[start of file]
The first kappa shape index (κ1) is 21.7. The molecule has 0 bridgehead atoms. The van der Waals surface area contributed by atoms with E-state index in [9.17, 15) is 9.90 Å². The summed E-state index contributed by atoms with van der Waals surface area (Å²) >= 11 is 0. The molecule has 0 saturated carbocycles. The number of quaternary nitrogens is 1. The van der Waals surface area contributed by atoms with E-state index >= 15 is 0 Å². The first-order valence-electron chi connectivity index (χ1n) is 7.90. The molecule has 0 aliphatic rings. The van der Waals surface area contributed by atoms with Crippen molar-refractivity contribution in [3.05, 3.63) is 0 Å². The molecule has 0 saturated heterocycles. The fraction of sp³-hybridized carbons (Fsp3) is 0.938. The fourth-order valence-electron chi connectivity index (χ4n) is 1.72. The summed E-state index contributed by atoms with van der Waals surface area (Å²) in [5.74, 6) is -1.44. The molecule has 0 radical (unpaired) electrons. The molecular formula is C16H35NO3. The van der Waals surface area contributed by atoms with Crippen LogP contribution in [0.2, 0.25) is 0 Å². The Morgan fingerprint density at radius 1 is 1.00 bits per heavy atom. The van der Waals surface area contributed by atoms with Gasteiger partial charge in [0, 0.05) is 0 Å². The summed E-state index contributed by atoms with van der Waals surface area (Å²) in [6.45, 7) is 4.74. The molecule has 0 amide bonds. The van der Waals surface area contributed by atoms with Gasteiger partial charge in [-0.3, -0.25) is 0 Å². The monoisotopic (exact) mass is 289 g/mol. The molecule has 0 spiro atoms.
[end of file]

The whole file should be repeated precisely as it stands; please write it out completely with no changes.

The first kappa shape index (κ1) is 21.7. The molecule has 0 bridgehead atoms. The van der Waals surface area contributed by atoms with E-state index in [9.17, 15) is 9.90 Å². The summed E-state index contributed by atoms with van der Waals surface area (Å²) >= 11 is 0. The molecule has 0 saturated carbocycles. The number of quaternary nitrogens is 1. The van der Waals surface area contributed by atoms with E-state index >= 15 is 0 Å². The first-order valence-electron chi connectivity index (χ1n) is 7.90. The molecule has 0 aliphatic rings. The van der Waals surface area contributed by atoms with Crippen molar-refractivity contribution in [3.05, 3.63) is 0 Å². The molecule has 0 saturated heterocycles. The fraction of sp³-hybridized carbons (Fsp3) is 0.938. The fourth-order valence-electron chi connectivity index (χ4n) is 1.72. The summed E-state index contributed by atoms with van der Waals surface area (Å²) in [5.74, 6) is -1.44. The molecule has 0 radical (unpaired) electrons. The molecular formula is C16H35NO3. The van der Waals surface area contributed by atoms with Crippen LogP contribution in [0.2, 0.25) is 0 Å². The Morgan fingerprint density at radius 1 is 1.00 bits per heavy atom. The van der Waals surface area contributed by atoms with Gasteiger partial charge in [0, 0.05) is 0 Å². The summed E-state index contributed by atoms with van der Waals surface area (Å²) in [6.45, 7) is 4.74. The molecule has 0 amide bonds. The van der Waals surface area contributed by atoms with Gasteiger partial charge in [-0.3, -0.25) is 0 Å². The monoisotopic (exact) mass is 289 g/mol. The molecule has 0 spiro atoms.